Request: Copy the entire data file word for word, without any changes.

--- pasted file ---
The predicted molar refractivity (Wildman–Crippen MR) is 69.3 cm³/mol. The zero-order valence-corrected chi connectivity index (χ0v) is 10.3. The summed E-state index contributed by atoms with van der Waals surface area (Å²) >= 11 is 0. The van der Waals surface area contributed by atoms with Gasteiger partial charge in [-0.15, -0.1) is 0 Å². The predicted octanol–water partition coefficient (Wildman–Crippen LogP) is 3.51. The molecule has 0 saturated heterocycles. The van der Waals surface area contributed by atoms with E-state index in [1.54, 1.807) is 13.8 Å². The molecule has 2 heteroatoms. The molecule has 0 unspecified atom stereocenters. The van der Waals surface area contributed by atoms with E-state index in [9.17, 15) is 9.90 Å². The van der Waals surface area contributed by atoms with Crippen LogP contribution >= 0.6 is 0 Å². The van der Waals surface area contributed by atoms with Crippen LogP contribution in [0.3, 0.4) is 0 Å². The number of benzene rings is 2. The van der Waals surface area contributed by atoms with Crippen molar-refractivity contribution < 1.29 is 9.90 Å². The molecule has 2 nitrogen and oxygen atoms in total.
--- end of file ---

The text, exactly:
The predicted molar refractivity (Wildman–Crippen MR) is 69.3 cm³/mol. The zero-order valence-corrected chi connectivity index (χ0v) is 10.3. The summed E-state index contributed by atoms with van der Waals surface area (Å²) >= 11 is 0. The van der Waals surface area contributed by atoms with Gasteiger partial charge in [-0.15, -0.1) is 0 Å². The predicted octanol–water partition coefficient (Wildman–Crippen LogP) is 3.51. The molecule has 0 saturated heterocycles. The van der Waals surface area contributed by atoms with E-state index in [1.54, 1.807) is 13.8 Å². The molecule has 2 heteroatoms. The molecule has 0 unspecified atom stereocenters. The van der Waals surface area contributed by atoms with E-state index in [9.17, 15) is 9.90 Å². The van der Waals surface area contributed by atoms with Crippen LogP contribution >= 0.6 is 0 Å². The van der Waals surface area contributed by atoms with Crippen LogP contribution in [0.3, 0.4) is 0 Å². The number of benzene rings is 2. The van der Waals surface area contributed by atoms with Crippen molar-refractivity contribution < 1.29 is 9.90 Å². The molecule has 2 nitrogen and oxygen atoms in total.